“We should have done better, and we should have done better sooner,” Breen said.

‘How did this happen?’

Some remain skeptical about the explanations officials have provided for how such emissions could go undetected for so long in a state with some of the toughest pollution controls in the country.

“I don’t know how a regulator can see a stack with steam historically over 16 years and not want to know what it’s doing,” said artist Marilyn Bardet, a painter who became an environmental activist after moving to Benicia more than three decades ago. “Valero has been sampling it for impurities, then why didn’t it wonder what the heck might those impurities be?”

Air district staff visit these facilities every day for emissions tests and other analyses. In Benicia, a local residents advisory group and city leaders meet regularly with company officials. The EPA tracks emissions data reported by refineries. The Benicia Fire Department also has air monitoring devices.

Washington, D.C., nonprofit Environmental Integrity Project tracks benzene emissions reports using EPA data taken from pollution monitors affixed to refinery fences. Executive Director Eric Schaeffer said data is imperfect because most stacks soar high above fences.

“If they found out the company knew and was knowingly falsely reporting their emissions, depending on the circumstances, that’s criminal liability,” Schaeffer said.

Valero, which operates 15 petroleum facilities in the U.S., Canada and the United Kingdom, has said it discovered the emissions issue at its Benicia refinery after receiving an inquiry from the air district about hydrogen vents.

The district made the inquiry in 2018 after another local refinery, Phillips 66, came forward to report excess impurities in steam emitted from a hydrogen vent, officials said. The district then sent an enforcement letter to the Bay Area’s three other oil refineries requesting information about hydrogen releases.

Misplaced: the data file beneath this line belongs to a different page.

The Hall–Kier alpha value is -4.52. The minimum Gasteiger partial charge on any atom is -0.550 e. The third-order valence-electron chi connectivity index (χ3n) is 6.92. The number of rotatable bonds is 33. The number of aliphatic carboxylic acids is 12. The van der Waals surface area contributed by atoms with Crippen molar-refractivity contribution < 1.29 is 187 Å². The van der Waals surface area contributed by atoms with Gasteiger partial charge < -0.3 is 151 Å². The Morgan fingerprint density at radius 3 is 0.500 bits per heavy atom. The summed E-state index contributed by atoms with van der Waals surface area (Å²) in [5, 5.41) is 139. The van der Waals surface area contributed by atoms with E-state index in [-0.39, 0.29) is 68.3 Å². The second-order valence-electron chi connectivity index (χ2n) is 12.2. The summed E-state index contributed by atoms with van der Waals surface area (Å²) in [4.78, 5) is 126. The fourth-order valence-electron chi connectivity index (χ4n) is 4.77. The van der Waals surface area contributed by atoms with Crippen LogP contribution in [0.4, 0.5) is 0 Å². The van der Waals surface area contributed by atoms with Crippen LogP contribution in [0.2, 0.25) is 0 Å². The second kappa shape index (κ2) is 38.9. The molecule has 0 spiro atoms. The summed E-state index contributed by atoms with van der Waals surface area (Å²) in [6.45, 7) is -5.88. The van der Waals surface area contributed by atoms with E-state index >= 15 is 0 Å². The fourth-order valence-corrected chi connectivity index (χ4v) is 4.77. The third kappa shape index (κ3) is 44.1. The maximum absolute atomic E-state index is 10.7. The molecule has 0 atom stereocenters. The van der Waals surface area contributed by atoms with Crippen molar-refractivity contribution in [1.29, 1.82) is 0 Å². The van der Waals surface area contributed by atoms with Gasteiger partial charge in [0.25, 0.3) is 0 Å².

Valero provided data to the district in 2019 that revealed samples taken since 2003 contained large amounts of toxic substances potentially harmful to people, including benzene, toluene, ethylbenzene and xylene. The company said it was unaware that type of vent must be monitored under pollution laws, according to its filings with the district. Just one plant can have hundreds of emissions points, including storage tanks and other equipment, that require regular reporting to environmental regulators.

Valero said it embarked on a series of projects to limit releases in 2019. By May 2020, the facility had slashed those emissions by 71%, and today it reports the amount of pollutants have plummeted 98% from the peak.

The amount still exceeds lawful limits, and the air district ratified an agreement this month with Valero to require further reductions over time, a process company officials say could take years to implement because it will require temporarily shutting down the entire facility, which the company does about every five years for maintenance.

Megan Berge, a lawyer for the company, urged members of the district’s hearing board to approve the plan during a virtual March 15 meeting, saying the proposal “achieves compliance, protects the community, holds Valero accountable.” The board approved it.

Both Bardet and Soto spoke up at that meeting to demand the district do more to track air pollution in Benicia. Soto urged the district to impose large fines against Valero “to show them that you can’t get away with excessive pollution of an exponentially dangerous level.”

Just this month, Soto retired after nearly a decade working as an organizer with Communities for a Better Environment in Richmond. The jazz saxophonist is now focusing more on his music, teaching and playing gigs. He compares playing jazz to community organizing. Both require method, strategy and focus.

“People don’t really think it’s a problem until they have a health issue, their kid has asthma or they get cancer or the myriad other diseases,” Soto said. “Then they get focused on dealing with that rather than asking: How did this happen? Where did this start? And who is responsible?”

Breen said the district is not finished investigating Valero’s failures and is still considering what kinds of fines to levy against the company. It has referred the case to the EPA’s enforcement division. The district is planning to install more pollution monitors in Benicia this year.

Valero “had the data, they had the information, they simply didn’t come forward and report it,” Breen said. “And more importantly, they didn’t take care of that emission source.”

Julie Johnson (she/her) is a San Francisco Chronicle staff writer. Email: Twitter: @juliejohnson